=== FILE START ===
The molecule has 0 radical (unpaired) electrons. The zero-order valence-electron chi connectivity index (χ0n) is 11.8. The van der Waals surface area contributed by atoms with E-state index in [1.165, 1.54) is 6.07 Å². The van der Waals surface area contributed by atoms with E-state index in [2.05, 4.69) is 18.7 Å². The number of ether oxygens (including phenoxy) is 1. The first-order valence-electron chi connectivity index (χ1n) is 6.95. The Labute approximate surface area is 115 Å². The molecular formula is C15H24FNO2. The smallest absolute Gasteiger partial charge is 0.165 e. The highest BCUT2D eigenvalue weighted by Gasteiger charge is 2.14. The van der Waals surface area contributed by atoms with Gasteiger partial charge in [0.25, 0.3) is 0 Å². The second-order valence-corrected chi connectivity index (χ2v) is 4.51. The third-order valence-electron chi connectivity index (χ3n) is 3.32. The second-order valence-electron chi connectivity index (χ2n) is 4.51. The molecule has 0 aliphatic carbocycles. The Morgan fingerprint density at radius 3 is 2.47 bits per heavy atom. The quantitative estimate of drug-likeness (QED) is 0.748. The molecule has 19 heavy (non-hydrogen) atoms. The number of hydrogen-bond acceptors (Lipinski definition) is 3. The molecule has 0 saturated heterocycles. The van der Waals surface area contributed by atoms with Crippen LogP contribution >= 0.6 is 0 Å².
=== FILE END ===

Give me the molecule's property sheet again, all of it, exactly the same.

The molecule has 0 radical (unpaired) electrons. The zero-order valence-electron chi connectivity index (χ0n) is 11.8. The van der Waals surface area contributed by atoms with E-state index in [1.165, 1.54) is 6.07 Å². The van der Waals surface area contributed by atoms with E-state index in [2.05, 4.69) is 18.7 Å². The number of ether oxygens (including phenoxy) is 1. The first-order valence-electron chi connectivity index (χ1n) is 6.95. The Labute approximate surface area is 115 Å². The molecular formula is C15H24FNO2. The smallest absolute Gasteiger partial charge is 0.165 e. The highest BCUT2D eigenvalue weighted by Gasteiger charge is 2.14. The van der Waals surface area contributed by atoms with Gasteiger partial charge in [0.25, 0.3) is 0 Å². The second-order valence-corrected chi connectivity index (χ2v) is 4.51. The third-order valence-electron chi connectivity index (χ3n) is 3.32. The second-order valence-electron chi connectivity index (χ2n) is 4.51. The molecule has 0 aliphatic carbocycles. The Morgan fingerprint density at radius 3 is 2.47 bits per heavy atom. The quantitative estimate of drug-likeness (QED) is 0.748. The molecule has 19 heavy (non-hydrogen) atoms. The number of hydrogen-bond acceptors (Lipinski definition) is 3. The molecule has 0 saturated heterocycles. The van der Waals surface area contributed by atoms with Crippen LogP contribution >= 0.6 is 0 Å².